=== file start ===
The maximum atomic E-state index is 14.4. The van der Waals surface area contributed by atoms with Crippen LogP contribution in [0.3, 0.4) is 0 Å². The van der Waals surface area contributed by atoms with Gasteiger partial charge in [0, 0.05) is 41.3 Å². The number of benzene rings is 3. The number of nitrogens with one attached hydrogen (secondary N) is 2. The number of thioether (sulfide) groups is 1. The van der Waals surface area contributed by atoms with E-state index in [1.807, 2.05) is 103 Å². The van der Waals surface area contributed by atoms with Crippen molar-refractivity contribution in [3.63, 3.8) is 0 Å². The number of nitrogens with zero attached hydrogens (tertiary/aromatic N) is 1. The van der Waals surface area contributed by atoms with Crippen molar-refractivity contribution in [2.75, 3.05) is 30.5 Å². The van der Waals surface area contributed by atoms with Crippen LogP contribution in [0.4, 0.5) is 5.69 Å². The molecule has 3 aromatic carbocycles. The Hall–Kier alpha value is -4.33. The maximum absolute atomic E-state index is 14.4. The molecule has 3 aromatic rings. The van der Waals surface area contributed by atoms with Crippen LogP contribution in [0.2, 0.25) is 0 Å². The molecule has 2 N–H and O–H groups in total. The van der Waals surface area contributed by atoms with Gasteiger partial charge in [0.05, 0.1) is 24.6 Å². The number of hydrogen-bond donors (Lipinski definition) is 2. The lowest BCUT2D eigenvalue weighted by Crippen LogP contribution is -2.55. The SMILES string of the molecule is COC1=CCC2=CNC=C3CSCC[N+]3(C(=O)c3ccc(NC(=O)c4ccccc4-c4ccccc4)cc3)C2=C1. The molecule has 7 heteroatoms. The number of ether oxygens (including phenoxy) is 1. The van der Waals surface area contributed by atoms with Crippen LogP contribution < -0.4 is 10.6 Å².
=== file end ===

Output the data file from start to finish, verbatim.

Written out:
The maximum atomic E-state index is 14.4. The van der Waals surface area contributed by atoms with Crippen LogP contribution in [0.3, 0.4) is 0 Å². The van der Waals surface area contributed by atoms with Gasteiger partial charge in [0, 0.05) is 41.3 Å². The number of benzene rings is 3. The number of nitrogens with one attached hydrogen (secondary N) is 2. The number of thioether (sulfide) groups is 1. The van der Waals surface area contributed by atoms with E-state index in [1.807, 2.05) is 103 Å². The van der Waals surface area contributed by atoms with Crippen molar-refractivity contribution in [3.63, 3.8) is 0 Å². The number of nitrogens with zero attached hydrogens (tertiary/aromatic N) is 1. The van der Waals surface area contributed by atoms with Crippen molar-refractivity contribution in [2.75, 3.05) is 30.5 Å². The van der Waals surface area contributed by atoms with Crippen LogP contribution in [0.4, 0.5) is 5.69 Å². The molecule has 3 aromatic carbocycles. The Hall–Kier alpha value is -4.33. The maximum absolute atomic E-state index is 14.4. The molecule has 3 aromatic rings. The van der Waals surface area contributed by atoms with Crippen LogP contribution in [0.2, 0.25) is 0 Å². The molecule has 2 N–H and O–H groups in total. The van der Waals surface area contributed by atoms with Gasteiger partial charge in [0.05, 0.1) is 24.6 Å². The number of hydrogen-bond donors (Lipinski definition) is 2. The lowest BCUT2D eigenvalue weighted by Crippen LogP contribution is -2.55. The SMILES string of the molecule is COC1=CCC2=CNC=C3CSCC[N+]3(C(=O)c3ccc(NC(=O)c4ccccc4-c4ccccc4)cc3)C2=C1. The molecule has 7 heteroatoms. The number of ether oxygens (including phenoxy) is 1. The van der Waals surface area contributed by atoms with Crippen LogP contribution < -0.4 is 10.6 Å².